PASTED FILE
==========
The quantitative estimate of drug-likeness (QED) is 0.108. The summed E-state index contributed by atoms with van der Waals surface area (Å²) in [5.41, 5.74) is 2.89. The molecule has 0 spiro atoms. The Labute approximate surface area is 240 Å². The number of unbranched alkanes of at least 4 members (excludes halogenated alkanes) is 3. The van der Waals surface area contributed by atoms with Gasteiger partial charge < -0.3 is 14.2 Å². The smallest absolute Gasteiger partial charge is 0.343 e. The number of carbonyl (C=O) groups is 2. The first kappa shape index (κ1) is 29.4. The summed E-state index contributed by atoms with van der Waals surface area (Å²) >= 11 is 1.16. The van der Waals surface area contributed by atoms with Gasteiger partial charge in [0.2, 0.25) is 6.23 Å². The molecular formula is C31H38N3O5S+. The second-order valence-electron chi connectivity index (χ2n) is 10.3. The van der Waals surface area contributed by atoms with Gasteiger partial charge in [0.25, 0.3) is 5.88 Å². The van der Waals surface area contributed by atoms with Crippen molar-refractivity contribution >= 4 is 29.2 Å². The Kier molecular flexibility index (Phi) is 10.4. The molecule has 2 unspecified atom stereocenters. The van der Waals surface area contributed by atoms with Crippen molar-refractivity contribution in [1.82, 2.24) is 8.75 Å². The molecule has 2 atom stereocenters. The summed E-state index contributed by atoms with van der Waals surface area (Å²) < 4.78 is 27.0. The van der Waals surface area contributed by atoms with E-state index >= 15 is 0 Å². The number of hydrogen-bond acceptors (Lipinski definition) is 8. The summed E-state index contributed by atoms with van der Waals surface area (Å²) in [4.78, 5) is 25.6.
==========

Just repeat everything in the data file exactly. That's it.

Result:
The quantitative estimate of drug-likeness (QED) is 0.108. The summed E-state index contributed by atoms with van der Waals surface area (Å²) in [5.41, 5.74) is 2.89. The molecule has 0 spiro atoms. The Labute approximate surface area is 240 Å². The number of unbranched alkanes of at least 4 members (excludes halogenated alkanes) is 3. The van der Waals surface area contributed by atoms with Gasteiger partial charge < -0.3 is 14.2 Å². The smallest absolute Gasteiger partial charge is 0.343 e. The number of carbonyl (C=O) groups is 2. The first kappa shape index (κ1) is 29.4. The summed E-state index contributed by atoms with van der Waals surface area (Å²) >= 11 is 1.16. The van der Waals surface area contributed by atoms with Gasteiger partial charge in [0.2, 0.25) is 6.23 Å². The molecular formula is C31H38N3O5S+. The second-order valence-electron chi connectivity index (χ2n) is 10.3. The van der Waals surface area contributed by atoms with Gasteiger partial charge in [0.25, 0.3) is 5.88 Å². The van der Waals surface area contributed by atoms with Crippen molar-refractivity contribution >= 4 is 29.2 Å². The Kier molecular flexibility index (Phi) is 10.4. The molecule has 2 unspecified atom stereocenters. The van der Waals surface area contributed by atoms with Crippen molar-refractivity contribution in [1.82, 2.24) is 8.75 Å². The molecule has 2 atom stereocenters. The summed E-state index contributed by atoms with van der Waals surface area (Å²) < 4.78 is 27.0. The van der Waals surface area contributed by atoms with E-state index >= 15 is 0 Å². The number of hydrogen-bond acceptors (Lipinski definition) is 8. The summed E-state index contributed by atoms with van der Waals surface area (Å²) in [4.78, 5) is 25.6.